Chart of the day: The Swiss central bank’s shock move has stunned the market

The forex markets are in chaos this morning after the Swiss central bank abandoned the Swiss franc's peg to the euro. John Stepek explains what it means.

The forex markets are in chaos this morning, and it's all down to the Swiss central bank.

Here's what happened the value of the euro has plunged against the Swiss franc. The chart below shows the number of Swiss francs a single euro will buy you. It's gone from around 1.20 to roughly one. That's a massive, epochal move in terms of foreign exchange markets and it's happened in a single morning.


Source: Bloomberg

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The back story: why the Swiss fixed their exchange rate against the euro

Terrified investors and savers in the eurozone were piling into what they saw as the safety of Swiss francs. That was driving up the value of the Swiss franc. At one point in 2011, it got to the point where the Swiss franc had dropped from 1.30 francs to the euro to near parity with the euro in other words, one euro got you just one Swiss franc. (You can see that in the chart above the spike crash in mid-2011).

That was bad for the country's exporters and was inflicting deflation on the Swiss economy.

So the Swiss introduced a currency ceiling'. The Bank wouldn't allow the euro to weaken below 1.20 francs to the euro.

Now, you can't just set' an exchange rate like that. If you don't want your currency to strengthen, you have to back it up with action. So in order to keep the Swiss franc (CHF for currency traders) at 1.20 to the euro or weaker, the SNB had to sell a pile of Swiss francs.

The big news today: the Swiss scrap the cap

Just as George Soros and co. broke' the Bank of England in 1992, a similar thing has happened here only in the other direction. It's just become too painful for the SNB to keep pumping out francs.

Immediately, the Swiss franc rocketed to a record high against the euro at one point this morning in fact just after the announcement, one euro would have briefly bought you a mere €0.85. And even at the time of writing, CHF is pretty much at parity with the euro. It's also got a lot stronger against the dollar.

The SNB also started charging banks more to hold money with it (the Swiss interest rate has turned negative to -0.75%). But that didn't hold back the franc in any obvious way.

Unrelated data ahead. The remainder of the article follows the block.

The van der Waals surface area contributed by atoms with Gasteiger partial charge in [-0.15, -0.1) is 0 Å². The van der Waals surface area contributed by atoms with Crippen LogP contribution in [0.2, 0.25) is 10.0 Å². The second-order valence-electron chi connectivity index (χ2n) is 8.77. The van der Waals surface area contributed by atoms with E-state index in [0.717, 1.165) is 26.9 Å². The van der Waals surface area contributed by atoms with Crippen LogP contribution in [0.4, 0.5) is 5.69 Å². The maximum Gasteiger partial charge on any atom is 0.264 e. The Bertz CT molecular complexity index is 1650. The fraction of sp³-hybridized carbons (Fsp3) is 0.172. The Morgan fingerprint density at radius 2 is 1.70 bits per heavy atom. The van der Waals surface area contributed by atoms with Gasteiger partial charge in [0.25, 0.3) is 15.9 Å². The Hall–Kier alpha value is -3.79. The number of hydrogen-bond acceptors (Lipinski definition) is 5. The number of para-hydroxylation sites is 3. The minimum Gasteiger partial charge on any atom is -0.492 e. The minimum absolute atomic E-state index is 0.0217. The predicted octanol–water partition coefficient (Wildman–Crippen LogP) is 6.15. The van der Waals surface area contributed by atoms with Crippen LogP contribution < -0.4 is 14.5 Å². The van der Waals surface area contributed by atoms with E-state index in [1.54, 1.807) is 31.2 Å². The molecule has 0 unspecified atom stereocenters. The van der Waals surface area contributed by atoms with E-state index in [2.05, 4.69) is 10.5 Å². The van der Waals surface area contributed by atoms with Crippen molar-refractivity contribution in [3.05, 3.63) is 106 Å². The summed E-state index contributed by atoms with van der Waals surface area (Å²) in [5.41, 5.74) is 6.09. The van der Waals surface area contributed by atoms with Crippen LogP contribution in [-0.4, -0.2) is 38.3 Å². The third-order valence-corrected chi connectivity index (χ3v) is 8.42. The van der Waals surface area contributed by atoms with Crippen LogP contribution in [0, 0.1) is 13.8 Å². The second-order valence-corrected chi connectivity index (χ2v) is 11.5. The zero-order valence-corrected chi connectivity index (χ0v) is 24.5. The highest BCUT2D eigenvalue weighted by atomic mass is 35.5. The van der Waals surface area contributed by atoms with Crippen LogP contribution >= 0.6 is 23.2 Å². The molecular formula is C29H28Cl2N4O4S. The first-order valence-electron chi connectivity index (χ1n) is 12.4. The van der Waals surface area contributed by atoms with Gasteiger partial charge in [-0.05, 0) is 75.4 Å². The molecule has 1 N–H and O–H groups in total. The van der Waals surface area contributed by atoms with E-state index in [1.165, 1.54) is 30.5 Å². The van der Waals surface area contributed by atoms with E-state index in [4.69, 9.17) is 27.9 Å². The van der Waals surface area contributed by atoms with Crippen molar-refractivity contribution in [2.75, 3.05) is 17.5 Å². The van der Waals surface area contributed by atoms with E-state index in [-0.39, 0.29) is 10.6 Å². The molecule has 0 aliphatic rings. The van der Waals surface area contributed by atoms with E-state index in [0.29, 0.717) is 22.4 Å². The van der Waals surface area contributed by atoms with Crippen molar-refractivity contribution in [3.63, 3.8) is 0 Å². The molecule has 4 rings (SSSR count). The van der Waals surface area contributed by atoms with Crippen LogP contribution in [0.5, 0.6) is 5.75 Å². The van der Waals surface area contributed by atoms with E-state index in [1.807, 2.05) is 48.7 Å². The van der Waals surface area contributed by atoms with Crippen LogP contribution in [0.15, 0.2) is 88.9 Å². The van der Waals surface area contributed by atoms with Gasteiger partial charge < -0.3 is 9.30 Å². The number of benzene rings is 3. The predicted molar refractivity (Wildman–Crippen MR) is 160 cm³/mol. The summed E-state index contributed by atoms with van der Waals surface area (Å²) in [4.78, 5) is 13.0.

What are the consequences?

And the fall-out is likely to have an impact in many other areas. As Paul Lambert of Insight Investment points out to the Wall Street Journal: "The Swiss franc is a major currency, we're not talking about a rarely-traded third-tier currency here." For example, gold has soared this morning as investors rush to protect themselves against potential blow-ups in the financial system elsewhere.

The surprise move also suggests that the European Central Bank may be about to surprise markets with a big package of quantitative easing (QE) on Thursday coming. A big QE package would hammer the euro and have sent even more money fleeing into the Swiss franc. The SNB may have decided to give up the fight in advance of such a move.

John Stepek

John Stepek is a senior reporter at Bloomberg News and a former editor of MoneyWeek magazine. He graduated from Strathclyde University with a degree in psychology in 1996 and has always been fascinated by the gap between the way the market works in theory and the way it works in practice, and by how our deep-rooted instincts work against our best interests as investors.

He started out in journalism by writing articles about the specific business challenges facing family firms. In 2003, he took a job on the finance desk of Teletext, where he spent two years covering the markets and breaking financial news.

His work has been published in Families in Business, Shares magazine, Spear's Magazine, The Sunday Times, and The Spectator among others. He has also appeared as an expert commentator on BBC Radio 4's Today programme, BBC Radio Scotland, Newsnight, Daily Politics and Bloomberg. His first book, on contrarian investing, The Sceptical Investor, was released in March 2019. You can follow John on Twitter at @john_stepek.